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Deciphering China in the Middle East

30 June 2020
Beijing’s new activism in the Middle East reflects the evolution of Chinese foreign policy thinking, in line with the country’s rise as an economic superpower. Economic goals rather than ideological considerations have become key criteria in China’s selection of partners in the region, especially those which can provide the energy resources necessary to fuel China’s continued dynamic growth. Although as yet China is not overtly seeking to displace the US as the dominant power in the region, its penetration of the Middle East inevitably has far-reaching foreign policy and security implications.

The Butterfly Effect: why does Eastern Europe matter to Japan?

27 May 2020
In recent years Japan has sought to rekindle diplomatic, political and economic ties with Eastern Europe. This Brief examines how Russia’s annexation of Crimea in 2014 may have motivated this charm offensive, prompted by Tokyo’s fears that such aggression could potentially be replicated in the Far East, as well as by concerns about transfers of military technology from Eastern Europe to China and the weakening of the global non-proliferation regime. It shows how Japan’s foreign policy goals in the eastern neighbourhood overlap with those of the EU, and highlights the potential for strengthening synergies between them.

Arctic stress test

30 April 2020
In the three decades after the Cold War, the perception of ‘Arctic exceptionalism’, the sense that the Arctic region is immune from broader geopolitical tensions, prevailed. However, this notion is currently being challenged: climate change is accelerating the opening of new maritime trade routes and exploitation of natural resources in the region, while great power competition between the US, Russia and China in the Arctic is intensifying, changing regional power dynamics.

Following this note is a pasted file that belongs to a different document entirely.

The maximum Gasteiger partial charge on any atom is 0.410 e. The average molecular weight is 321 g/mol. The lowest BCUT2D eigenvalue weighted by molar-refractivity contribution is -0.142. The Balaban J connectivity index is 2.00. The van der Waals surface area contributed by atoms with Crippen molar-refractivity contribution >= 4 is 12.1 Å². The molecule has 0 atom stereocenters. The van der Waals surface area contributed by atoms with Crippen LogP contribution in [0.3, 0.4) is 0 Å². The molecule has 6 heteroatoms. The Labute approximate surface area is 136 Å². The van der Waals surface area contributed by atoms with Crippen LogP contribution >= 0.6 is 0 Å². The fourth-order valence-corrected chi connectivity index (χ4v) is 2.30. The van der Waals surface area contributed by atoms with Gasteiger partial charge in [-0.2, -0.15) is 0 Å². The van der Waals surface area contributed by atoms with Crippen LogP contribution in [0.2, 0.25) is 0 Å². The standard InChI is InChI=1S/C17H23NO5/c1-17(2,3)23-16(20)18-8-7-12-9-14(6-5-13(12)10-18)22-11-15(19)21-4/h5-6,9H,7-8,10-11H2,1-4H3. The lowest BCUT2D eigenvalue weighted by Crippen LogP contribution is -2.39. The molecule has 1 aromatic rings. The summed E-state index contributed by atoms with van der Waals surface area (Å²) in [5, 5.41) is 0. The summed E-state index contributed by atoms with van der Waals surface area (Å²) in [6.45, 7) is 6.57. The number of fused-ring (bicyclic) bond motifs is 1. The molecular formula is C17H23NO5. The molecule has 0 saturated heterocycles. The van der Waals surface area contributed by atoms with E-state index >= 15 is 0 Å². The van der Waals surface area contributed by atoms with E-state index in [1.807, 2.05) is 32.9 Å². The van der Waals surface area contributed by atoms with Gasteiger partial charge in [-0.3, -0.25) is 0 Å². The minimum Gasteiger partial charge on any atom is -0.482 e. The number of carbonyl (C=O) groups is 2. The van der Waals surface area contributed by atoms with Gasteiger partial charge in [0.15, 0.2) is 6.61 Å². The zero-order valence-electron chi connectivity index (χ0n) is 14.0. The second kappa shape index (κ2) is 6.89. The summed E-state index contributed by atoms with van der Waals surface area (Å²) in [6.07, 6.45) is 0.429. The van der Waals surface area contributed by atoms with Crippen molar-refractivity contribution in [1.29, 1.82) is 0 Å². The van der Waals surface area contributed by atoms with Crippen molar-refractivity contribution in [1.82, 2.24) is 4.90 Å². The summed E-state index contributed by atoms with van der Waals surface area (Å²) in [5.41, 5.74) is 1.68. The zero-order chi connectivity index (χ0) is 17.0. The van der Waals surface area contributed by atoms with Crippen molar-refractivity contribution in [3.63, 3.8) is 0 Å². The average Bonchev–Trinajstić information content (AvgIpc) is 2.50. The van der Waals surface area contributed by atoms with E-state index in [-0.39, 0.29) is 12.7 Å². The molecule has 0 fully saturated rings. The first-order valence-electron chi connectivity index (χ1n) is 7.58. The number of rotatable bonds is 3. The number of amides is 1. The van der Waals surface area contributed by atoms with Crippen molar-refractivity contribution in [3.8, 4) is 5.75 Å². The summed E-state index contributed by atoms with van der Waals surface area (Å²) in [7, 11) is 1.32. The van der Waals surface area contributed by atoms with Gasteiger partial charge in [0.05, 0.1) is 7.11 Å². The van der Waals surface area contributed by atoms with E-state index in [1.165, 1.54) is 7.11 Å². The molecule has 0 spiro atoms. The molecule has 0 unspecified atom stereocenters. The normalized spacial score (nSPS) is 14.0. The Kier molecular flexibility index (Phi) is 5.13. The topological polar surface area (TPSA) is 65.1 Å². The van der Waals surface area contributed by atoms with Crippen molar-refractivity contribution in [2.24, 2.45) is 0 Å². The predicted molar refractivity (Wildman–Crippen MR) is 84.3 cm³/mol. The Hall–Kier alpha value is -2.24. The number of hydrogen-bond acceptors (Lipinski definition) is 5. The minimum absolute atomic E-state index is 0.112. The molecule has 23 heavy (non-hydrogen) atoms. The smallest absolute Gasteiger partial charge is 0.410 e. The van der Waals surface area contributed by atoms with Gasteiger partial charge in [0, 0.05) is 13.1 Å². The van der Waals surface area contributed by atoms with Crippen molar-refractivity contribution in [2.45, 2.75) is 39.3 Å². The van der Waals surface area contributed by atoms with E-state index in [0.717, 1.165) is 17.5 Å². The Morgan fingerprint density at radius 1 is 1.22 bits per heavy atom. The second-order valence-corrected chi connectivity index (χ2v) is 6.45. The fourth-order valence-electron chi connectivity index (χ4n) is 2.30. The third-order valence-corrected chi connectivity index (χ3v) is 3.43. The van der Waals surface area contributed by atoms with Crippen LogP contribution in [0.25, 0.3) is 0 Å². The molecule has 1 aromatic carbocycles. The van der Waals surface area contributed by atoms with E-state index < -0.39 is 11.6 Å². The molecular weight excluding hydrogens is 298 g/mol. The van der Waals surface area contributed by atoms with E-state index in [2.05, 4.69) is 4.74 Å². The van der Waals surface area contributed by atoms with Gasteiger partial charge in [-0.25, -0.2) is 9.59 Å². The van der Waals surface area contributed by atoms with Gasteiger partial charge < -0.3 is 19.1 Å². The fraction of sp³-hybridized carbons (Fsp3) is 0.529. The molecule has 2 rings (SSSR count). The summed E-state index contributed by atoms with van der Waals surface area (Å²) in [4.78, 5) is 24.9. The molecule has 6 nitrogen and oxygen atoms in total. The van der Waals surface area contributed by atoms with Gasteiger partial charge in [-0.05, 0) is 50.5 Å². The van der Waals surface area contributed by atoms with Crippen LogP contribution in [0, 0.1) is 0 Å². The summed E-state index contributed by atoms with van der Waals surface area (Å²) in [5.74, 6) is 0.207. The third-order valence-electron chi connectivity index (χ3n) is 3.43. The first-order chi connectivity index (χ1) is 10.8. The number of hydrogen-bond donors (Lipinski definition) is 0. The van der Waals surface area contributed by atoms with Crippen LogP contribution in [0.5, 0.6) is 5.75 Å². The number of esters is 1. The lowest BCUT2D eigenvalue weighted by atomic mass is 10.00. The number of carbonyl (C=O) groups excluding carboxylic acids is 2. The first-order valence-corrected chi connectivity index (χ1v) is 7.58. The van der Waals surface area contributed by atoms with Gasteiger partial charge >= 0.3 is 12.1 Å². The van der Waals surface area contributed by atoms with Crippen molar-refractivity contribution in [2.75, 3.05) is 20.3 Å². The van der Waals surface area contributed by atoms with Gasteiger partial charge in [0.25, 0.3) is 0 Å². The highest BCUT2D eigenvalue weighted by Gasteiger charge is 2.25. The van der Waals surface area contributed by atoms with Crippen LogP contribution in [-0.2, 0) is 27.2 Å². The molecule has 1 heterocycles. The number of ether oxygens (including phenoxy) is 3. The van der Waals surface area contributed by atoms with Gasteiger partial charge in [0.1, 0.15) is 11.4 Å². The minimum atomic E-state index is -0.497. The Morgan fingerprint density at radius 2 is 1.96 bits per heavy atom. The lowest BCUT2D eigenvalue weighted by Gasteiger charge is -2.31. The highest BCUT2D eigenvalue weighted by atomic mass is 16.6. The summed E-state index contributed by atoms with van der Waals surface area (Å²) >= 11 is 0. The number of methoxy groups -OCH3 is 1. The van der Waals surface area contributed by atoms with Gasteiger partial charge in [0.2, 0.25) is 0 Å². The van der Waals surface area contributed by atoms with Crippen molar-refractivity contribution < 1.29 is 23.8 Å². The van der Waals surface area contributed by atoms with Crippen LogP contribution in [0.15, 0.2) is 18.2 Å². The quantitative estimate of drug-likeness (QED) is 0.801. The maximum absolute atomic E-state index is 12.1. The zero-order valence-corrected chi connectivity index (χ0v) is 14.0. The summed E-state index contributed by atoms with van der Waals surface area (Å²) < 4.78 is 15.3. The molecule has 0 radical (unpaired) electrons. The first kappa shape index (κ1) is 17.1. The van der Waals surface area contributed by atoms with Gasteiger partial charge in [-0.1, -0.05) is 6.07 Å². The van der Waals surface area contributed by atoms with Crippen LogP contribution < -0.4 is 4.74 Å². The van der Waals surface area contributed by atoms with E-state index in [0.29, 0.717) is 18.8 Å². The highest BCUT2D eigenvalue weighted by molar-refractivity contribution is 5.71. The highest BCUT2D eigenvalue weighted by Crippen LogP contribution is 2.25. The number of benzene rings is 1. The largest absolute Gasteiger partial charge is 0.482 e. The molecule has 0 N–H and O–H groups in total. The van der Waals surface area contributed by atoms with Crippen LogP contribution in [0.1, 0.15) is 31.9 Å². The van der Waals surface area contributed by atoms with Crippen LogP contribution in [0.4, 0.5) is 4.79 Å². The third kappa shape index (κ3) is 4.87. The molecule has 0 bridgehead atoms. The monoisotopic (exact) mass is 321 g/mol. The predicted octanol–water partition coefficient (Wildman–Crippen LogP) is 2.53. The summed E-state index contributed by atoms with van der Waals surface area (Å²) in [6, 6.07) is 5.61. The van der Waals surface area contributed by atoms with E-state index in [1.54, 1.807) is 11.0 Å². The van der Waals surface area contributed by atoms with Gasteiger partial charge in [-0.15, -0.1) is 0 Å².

Russia's forays into sub-Saharan Africa

31 March 2020
Russia is mounting a remarkable political comeback in sub-Saharan Africa through a ‘low costs, high returns and visibility’ approach. Can a coherent strategy be discerned behind this push? And how is sub-Saharan Africa reacting to Russia’s overtures and what does it mean for the EU?

The EU as a maritime security provider

16 December 2019
Maritime security is one of the fundamental strategic interests of the European Union. This Brief focuses on the EU’s ambition to become a maritime security provider in the Indo-Pacific region and explores how might it go about accomplishing this. It shows how a more proactive European involvement in maritime security has the potential to boost ties with Asian countries, promote the Union’s foreign and security objectives in the region and enhance its strategic profile globally.

Resetting Ethiopia

08 October 2019
Strengthening the resilience of the Ethiopian state and preventing an escalation of political violence are two policy priorities in view of the 2020 elections. But how can conflict risks be mitigated? And can the ambitious reform agenda be reconciled with concrete local needs and ethnic grievances?

Connecting the dots: challenges to EU connectivity in Central Asia

03 June 2019
This Brief looks into connectivity-related challenges and how they relate to the EU’s new Central Asia Strategy and its vision of connectivity. It examines the legacy of Soviet connectivity, the significance of regional informal networks, as well as the impact of China’s Belt and Road Initiative (BRI) and Russia’s Great Eurasian Partnership.

Along the Road – China in the Arctic

21 December 2018

The third in the EUISS connectivity series, this Brief focuses on China’s Polar Silk Road project, which officially incorporates the Arctic Ocean into Beijing’s Belt and Road Initiative, and examines what it reveals about China’s broader geopolitical ambitions in the region.

Along the road – Gwadar and China’s power projection

31 July 2018

Gwadar port is a flagship project of the China-Pakistan Economic Corridor (CPEC). The construction of the port near the Gulf of Hormuz gives China access to the Arabian Sea and the Indian Ocean. This Brief argues that the geostrategic dimension of the project far outweighs its economic potential, and that this will likely affect the regional balance of power. 

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